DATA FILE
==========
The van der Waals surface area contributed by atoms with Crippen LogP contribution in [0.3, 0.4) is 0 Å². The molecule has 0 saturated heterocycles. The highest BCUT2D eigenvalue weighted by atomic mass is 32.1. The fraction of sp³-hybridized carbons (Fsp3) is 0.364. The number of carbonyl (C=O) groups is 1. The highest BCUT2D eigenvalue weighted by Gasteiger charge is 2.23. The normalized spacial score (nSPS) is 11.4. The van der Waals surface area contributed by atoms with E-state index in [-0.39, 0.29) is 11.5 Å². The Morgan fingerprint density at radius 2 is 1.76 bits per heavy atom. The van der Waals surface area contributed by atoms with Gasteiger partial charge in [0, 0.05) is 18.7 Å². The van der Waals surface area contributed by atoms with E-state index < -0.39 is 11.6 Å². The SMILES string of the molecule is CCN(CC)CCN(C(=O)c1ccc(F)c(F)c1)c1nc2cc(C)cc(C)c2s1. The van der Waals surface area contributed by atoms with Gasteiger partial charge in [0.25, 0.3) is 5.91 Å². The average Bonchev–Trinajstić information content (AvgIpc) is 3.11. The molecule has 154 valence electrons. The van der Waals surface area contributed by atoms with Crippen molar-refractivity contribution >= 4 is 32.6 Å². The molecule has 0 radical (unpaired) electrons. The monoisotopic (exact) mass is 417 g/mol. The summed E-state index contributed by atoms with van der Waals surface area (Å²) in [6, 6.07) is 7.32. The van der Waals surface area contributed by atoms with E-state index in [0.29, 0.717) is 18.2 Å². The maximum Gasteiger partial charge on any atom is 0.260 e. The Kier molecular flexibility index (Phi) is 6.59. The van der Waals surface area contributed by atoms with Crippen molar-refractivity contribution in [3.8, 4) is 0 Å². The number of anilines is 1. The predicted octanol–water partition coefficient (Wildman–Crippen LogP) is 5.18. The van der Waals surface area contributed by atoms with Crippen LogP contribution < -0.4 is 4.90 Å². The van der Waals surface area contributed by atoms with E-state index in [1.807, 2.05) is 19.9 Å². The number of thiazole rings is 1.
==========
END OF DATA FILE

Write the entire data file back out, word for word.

The van der Waals surface area contributed by atoms with Crippen LogP contribution in [0.3, 0.4) is 0 Å². The molecule has 0 saturated heterocycles. The highest BCUT2D eigenvalue weighted by atomic mass is 32.1. The fraction of sp³-hybridized carbons (Fsp3) is 0.364. The number of carbonyl (C=O) groups is 1. The highest BCUT2D eigenvalue weighted by Gasteiger charge is 2.23. The normalized spacial score (nSPS) is 11.4. The van der Waals surface area contributed by atoms with E-state index in [-0.39, 0.29) is 11.5 Å². The Morgan fingerprint density at radius 2 is 1.76 bits per heavy atom. The van der Waals surface area contributed by atoms with Gasteiger partial charge in [0, 0.05) is 18.7 Å². The van der Waals surface area contributed by atoms with E-state index < -0.39 is 11.6 Å². The SMILES string of the molecule is CCN(CC)CCN(C(=O)c1ccc(F)c(F)c1)c1nc2cc(C)cc(C)c2s1. The van der Waals surface area contributed by atoms with Gasteiger partial charge in [0.25, 0.3) is 5.91 Å². The average Bonchev–Trinajstić information content (AvgIpc) is 3.11. The molecule has 154 valence electrons. The van der Waals surface area contributed by atoms with Crippen molar-refractivity contribution >= 4 is 32.6 Å². The molecule has 0 radical (unpaired) electrons. The monoisotopic (exact) mass is 417 g/mol. The summed E-state index contributed by atoms with van der Waals surface area (Å²) in [6, 6.07) is 7.32. The van der Waals surface area contributed by atoms with E-state index in [0.29, 0.717) is 18.2 Å². The maximum Gasteiger partial charge on any atom is 0.260 e. The Kier molecular flexibility index (Phi) is 6.59. The van der Waals surface area contributed by atoms with Crippen molar-refractivity contribution in [3.8, 4) is 0 Å². The number of anilines is 1. The predicted octanol–water partition coefficient (Wildman–Crippen LogP) is 5.18. The van der Waals surface area contributed by atoms with Crippen LogP contribution < -0.4 is 4.90 Å². The van der Waals surface area contributed by atoms with E-state index in [1.807, 2.05) is 19.9 Å². The number of thiazole rings is 1.